In 2014, I traveled to South-Africa, Swaziland, and Mozambique to volunteer at a Neighborhood Care Point for vulnerable children. During this 6-week teaching assistant job, I also partially-funded a construction project which made me realize one does not necessarily need to be a doctor to help others. I helped with the building process and I designed some murals to decorate the school. On top of that, I had the honor to paint them myself, so I saw with my own eyes how much it was appreciated by the community. This made me change my opinion by 180 degrees: I wanted to study engineering instead of medicine.

That Summer in 2014, I applied for a major called “Bouwkunde”—a combination of structural engineering and architecture— at Eindhoven University of Engineering and Technology. I got accepted and I started my next chapter of life as an engineering student in the Netherlands. It was a tremendous university with sophisticated students and teachers but ever since I started traveling I wanted more than the tiny Dutch cities surrounded by flat farmland.

In the meantime, I was playing field hockey on the second-highest level in the Netherlands which opened up some opportunities in the United States of America. Since my English skills were still below average by the time 2015 came around, I started to look into some transfer options to continue my studies in an English speaking country. This was when my “American Dream” appeared once again. The 17 year old High Schooler was now a confident 20 year old young adult ready for the next step in her life.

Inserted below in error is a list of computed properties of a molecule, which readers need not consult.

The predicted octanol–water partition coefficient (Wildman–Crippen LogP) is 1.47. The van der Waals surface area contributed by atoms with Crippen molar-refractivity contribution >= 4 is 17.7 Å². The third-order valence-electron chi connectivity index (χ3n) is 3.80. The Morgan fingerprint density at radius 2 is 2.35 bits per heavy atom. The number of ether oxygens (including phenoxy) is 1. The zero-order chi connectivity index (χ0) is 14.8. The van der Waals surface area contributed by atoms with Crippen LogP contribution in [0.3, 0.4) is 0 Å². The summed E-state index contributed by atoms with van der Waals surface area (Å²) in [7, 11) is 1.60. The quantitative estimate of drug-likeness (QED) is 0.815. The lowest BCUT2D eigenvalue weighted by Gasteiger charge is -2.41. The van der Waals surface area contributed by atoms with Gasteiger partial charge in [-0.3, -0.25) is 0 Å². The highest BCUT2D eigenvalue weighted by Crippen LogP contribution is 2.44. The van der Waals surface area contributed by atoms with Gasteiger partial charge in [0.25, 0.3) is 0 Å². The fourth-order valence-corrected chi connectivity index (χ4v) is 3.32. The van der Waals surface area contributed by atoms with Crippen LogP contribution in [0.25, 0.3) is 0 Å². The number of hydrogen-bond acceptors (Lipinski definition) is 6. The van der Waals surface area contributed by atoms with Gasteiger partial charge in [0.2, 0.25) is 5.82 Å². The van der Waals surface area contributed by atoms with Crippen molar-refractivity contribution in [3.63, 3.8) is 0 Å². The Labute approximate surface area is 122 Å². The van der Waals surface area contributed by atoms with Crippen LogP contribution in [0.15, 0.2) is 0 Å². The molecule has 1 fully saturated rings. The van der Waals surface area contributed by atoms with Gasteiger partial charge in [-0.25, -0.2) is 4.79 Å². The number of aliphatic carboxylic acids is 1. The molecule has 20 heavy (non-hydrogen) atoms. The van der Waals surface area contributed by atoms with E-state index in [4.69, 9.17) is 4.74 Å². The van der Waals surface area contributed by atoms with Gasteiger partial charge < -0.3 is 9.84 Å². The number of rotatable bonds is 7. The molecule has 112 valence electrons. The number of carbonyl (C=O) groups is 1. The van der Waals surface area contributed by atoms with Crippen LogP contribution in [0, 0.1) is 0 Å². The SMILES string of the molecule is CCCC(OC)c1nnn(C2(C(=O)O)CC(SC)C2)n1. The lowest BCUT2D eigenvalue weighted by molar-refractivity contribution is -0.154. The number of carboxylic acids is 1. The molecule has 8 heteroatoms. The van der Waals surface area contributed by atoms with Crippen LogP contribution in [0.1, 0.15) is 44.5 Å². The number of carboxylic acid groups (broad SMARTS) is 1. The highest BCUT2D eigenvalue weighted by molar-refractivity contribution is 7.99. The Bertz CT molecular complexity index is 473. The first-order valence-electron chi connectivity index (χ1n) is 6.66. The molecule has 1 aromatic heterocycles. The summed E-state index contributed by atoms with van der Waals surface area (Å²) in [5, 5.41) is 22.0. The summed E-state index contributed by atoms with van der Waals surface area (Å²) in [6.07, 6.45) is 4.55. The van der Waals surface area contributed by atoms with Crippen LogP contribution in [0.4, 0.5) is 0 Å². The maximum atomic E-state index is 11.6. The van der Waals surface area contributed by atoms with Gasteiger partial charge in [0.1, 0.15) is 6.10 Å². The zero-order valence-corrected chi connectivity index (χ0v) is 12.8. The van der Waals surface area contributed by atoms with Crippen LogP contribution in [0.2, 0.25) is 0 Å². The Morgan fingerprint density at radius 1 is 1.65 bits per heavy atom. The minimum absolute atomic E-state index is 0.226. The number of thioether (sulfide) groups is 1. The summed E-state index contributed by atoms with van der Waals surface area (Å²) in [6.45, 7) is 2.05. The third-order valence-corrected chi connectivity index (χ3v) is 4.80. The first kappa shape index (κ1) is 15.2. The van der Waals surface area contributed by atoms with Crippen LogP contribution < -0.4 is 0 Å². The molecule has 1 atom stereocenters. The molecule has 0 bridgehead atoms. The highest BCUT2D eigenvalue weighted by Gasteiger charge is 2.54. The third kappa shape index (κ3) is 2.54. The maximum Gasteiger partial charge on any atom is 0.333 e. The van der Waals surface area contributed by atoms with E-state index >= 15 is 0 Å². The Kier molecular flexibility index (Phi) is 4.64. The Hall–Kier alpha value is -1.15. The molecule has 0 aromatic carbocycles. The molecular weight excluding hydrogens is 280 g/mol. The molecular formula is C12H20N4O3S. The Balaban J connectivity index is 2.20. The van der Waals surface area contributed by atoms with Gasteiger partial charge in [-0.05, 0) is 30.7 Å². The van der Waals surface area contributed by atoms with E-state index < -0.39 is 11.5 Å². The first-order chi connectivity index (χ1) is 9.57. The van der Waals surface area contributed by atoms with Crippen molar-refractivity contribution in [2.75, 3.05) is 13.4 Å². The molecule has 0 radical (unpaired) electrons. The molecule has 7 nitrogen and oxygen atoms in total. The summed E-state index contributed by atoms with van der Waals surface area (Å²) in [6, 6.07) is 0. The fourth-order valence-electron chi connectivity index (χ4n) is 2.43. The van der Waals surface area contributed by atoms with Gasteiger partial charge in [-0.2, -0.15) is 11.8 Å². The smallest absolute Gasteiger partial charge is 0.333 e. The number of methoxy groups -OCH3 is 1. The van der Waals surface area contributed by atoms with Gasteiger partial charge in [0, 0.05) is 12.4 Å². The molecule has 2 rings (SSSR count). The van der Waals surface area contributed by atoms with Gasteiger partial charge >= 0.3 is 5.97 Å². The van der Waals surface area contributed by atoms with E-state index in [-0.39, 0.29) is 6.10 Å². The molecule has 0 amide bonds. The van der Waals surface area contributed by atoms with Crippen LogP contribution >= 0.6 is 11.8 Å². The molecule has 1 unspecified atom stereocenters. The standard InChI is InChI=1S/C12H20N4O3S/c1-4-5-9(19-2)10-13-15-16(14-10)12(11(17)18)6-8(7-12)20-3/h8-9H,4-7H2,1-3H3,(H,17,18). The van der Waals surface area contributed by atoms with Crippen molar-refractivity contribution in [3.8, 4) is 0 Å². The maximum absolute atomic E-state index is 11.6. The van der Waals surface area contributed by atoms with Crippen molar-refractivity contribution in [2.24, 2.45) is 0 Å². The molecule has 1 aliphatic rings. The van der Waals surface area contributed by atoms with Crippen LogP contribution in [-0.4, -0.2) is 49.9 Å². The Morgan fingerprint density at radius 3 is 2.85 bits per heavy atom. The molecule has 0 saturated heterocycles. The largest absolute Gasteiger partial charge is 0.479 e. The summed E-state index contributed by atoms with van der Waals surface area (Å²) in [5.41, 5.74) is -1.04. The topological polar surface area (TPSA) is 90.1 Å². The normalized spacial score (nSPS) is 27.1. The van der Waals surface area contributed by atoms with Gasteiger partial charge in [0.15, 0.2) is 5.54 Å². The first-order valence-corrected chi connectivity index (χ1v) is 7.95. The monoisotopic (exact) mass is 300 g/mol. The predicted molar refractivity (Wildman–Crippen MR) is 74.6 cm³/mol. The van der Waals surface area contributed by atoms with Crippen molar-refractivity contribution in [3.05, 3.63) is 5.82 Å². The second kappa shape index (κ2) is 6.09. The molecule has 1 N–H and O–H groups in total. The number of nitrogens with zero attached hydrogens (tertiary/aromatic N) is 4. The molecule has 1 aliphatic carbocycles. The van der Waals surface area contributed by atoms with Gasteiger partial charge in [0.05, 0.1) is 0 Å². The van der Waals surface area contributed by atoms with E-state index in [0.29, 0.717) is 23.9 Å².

After a roller coaster of field hockey recruiting events, recorded games, Skype conversations, and loads of paperwork I finally got my American visa to continue my academics and athletics at Ohio University in Fall 2015.

It was a huge step for me to transfer to an American university but I am extremely happy that I did. Choosing Ohio University was quite a risk because I did not visit America before let alone Athens, Ohio. Nevertheless, the conversations I had with my head coach, teammates, engineering teachers, and even current students on top of the beautiful Google Maps pictures made my heart race.

The pain of discipline is far less than the pain of regret.” —Sarah Bombell

I always say I rather try than regret not trying at all, which brought me to Athens this time and who knows what is next. Overall, this is my journey to Ohio University and now I will help you find your journey back hOUme.

Ohio Soccer Alumni Weekend

Mollie Whitacre

Mollie Whitacre,
Senior, Computer Science

Athens, OH 25 September 2017